Saturday, 25 February 2012

Donkey Skin

Peau d'âne [Donkey Skin] (1974)

When the Queen dies she makes her husband King promise to remarry only to one who surpasses her in looks, after searching far and wide the King is convinced their daughter is the only one he can marry. The Princess was willing but her fairy godmother insists it is taboo so the Princess asks for 3 impossible dresses made to her as a condition. When the King presents her with the dresses she asks for the skin of the kingdoms magic donkey and then runs away in the night to live a poor life in the forest. There a Prince happens to spy her and throws a tantrum until he can conduct a test to find his bride: by marrying the maiden who can fit a delicately small ring, fit only for a Princess.

Original Film Poster
Technical specifications   

Donkey Skin was shot on 35 mm film, in mono sound, in colour.

The film utilizes animation film techniques in order to portray a fantastical world. Including live actors performing the roles of statues; castle denizens themselves (and their animals) being the colour of the royalty they belong to; slow motion, reverse motion, stop/start motion, double exposures, and dresses made of reflective fabric so images could be projected unto it.    

A Fairy Tale Collection

I came across the tale of Donkey Skin through the tale of "Color Master" by Aimee Bender, printed in the collection of stories "My Mother She Killed Me, My Father He Ate Me". The story centers around dye-creators who the King from Donkey Skin asked to make the impossible dresses: the colour of the moon, the sun, and the sky. When reading the story about colours and the fantastical dresses they created I wanted to make an animation myself, one that conveyed the impossible imagery of the these dresses that were the reflection of nature itself. It was from this I discovererf the French film created in 1974 and I was beyond curious to see how they would weave these dresses of wonder. What techniques would they use?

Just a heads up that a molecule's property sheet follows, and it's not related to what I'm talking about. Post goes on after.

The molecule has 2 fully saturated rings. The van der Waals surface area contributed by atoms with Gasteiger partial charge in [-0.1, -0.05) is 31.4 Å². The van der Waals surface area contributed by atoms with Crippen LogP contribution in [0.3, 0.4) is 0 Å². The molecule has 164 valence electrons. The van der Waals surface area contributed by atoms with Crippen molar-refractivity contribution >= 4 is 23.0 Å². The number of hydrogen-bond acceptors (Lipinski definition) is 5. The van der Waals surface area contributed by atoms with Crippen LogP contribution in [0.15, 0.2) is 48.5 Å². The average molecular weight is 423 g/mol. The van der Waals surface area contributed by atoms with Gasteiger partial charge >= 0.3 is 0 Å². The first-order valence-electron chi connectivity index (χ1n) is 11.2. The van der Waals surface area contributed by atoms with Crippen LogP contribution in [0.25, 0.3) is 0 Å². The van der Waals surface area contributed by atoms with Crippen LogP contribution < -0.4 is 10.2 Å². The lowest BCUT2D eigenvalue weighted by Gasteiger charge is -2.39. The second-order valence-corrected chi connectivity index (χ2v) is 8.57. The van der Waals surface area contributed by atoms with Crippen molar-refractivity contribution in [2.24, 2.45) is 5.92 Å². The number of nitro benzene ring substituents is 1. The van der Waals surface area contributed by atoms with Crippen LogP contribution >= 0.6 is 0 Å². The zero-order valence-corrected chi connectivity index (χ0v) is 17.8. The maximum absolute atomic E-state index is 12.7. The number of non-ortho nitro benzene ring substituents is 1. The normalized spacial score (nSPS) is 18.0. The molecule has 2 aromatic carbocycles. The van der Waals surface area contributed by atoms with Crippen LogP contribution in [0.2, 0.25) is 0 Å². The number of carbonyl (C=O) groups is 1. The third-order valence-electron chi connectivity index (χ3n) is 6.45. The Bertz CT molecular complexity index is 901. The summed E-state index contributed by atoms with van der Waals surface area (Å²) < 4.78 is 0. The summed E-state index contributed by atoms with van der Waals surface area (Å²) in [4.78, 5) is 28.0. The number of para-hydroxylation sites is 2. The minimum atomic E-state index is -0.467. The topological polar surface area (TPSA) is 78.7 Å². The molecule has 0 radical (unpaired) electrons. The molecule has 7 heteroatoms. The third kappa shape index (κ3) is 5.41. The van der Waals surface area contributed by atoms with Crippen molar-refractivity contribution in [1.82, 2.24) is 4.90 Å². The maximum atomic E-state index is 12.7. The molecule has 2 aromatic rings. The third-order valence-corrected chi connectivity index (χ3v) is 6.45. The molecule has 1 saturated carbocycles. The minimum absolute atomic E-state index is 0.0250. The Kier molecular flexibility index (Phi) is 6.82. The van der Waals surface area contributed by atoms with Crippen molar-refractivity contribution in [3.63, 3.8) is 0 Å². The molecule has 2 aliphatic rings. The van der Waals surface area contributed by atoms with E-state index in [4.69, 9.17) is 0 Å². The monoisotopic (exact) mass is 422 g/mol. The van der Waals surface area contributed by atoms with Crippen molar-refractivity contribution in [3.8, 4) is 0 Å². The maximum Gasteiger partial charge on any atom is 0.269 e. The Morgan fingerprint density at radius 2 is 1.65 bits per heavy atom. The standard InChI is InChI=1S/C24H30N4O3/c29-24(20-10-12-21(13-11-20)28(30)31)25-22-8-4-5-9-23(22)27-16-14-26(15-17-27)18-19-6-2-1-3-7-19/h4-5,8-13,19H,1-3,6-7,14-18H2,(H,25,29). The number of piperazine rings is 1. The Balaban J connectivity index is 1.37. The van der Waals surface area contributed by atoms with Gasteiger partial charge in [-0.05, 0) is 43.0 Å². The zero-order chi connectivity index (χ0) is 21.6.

Effects in the movie

00:21:29 A Dress that Reflects Light (the sky)
01:14:10 Colour Scheme
01:05:35 Double Exposure (daydreaming)
01:05:25 Double Exposure (daydreaming)
00:45:30 Double Exposure (talking to flowers)
00:42:55 Colour Scheme (dyed horses enhances)
00:38:53 Overlapping (magic mirror)
00:37:56 Double Exposure (multiple transformations)

00:34:35 Slow Motion
00:32:14 Slow Motion

00:31:54 Pause Motion
00:26:19 Sun Dress (mirrors)
00:35:04 Freeze Frame except for Donkey Skin moving in Slow Motion

00:01:43 Stop Motion
00:26:06 Double Exposure (Fairy Godmother warning)
00:24:11 Moon Dress (mirrors)
00:06:01 Living Statue
00:05:35 Colour Scheme

I believe finding the basics is important in anything that you do. The animation techniques used in this film, Donky Skin, are simplistic but cunningly beautiful in the context of this fantastical world. The film depicts animation without drawing, with rich and outrageous colour schemes that unite kingdoms and animals alike, outrageous dresses and outfits that by the end of the film seem normal despite how large they are on the figures, and layering effects which must have seemed simply fantastical when this film came out.

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